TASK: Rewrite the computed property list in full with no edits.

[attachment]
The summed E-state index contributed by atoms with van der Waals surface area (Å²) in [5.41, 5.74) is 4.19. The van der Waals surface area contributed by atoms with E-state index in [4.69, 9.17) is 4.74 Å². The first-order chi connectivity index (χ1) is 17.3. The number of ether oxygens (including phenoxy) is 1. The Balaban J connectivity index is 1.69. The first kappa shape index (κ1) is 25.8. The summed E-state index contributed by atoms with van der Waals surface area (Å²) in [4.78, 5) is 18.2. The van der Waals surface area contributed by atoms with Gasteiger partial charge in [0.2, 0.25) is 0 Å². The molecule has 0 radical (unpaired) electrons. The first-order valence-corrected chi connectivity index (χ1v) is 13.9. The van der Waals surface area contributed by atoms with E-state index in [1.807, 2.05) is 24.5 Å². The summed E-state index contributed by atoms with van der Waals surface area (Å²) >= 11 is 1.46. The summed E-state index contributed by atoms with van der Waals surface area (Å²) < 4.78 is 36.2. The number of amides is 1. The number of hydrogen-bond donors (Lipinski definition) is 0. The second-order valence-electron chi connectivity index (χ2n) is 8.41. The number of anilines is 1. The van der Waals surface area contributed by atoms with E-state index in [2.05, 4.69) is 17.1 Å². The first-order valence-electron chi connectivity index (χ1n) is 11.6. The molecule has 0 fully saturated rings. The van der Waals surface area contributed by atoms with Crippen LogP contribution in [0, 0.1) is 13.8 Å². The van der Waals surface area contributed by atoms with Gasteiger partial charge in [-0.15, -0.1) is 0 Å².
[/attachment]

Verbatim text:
The summed E-state index contributed by atoms with van der Waals surface area (Å²) in [5.41, 5.74) is 4.19. The van der Waals surface area contributed by atoms with E-state index in [4.69, 9.17) is 4.74 Å². The first-order chi connectivity index (χ1) is 17.3. The number of ether oxygens (including phenoxy) is 1. The Balaban J connectivity index is 1.69. The first kappa shape index (κ1) is 25.8. The summed E-state index contributed by atoms with van der Waals surface area (Å²) in [4.78, 5) is 18.2. The van der Waals surface area contributed by atoms with Gasteiger partial charge in [0.2, 0.25) is 0 Å². The molecule has 0 radical (unpaired) electrons. The first-order valence-corrected chi connectivity index (χ1v) is 13.9. The van der Waals surface area contributed by atoms with E-state index in [1.807, 2.05) is 24.5 Å². The summed E-state index contributed by atoms with van der Waals surface area (Å²) >= 11 is 1.46. The summed E-state index contributed by atoms with van der Waals surface area (Å²) < 4.78 is 36.2. The number of amides is 1. The number of hydrogen-bond donors (Lipinski definition) is 0. The second-order valence-electron chi connectivity index (χ2n) is 8.41. The number of anilines is 1. The van der Waals surface area contributed by atoms with E-state index in [2.05, 4.69) is 17.1 Å². The first-order valence-electron chi connectivity index (χ1n) is 11.6. The molecule has 0 fully saturated rings. The van der Waals surface area contributed by atoms with Crippen LogP contribution in [0, 0.1) is 13.8 Å². The van der Waals surface area contributed by atoms with Gasteiger partial charge in [-0.15, -0.1) is 0 Å².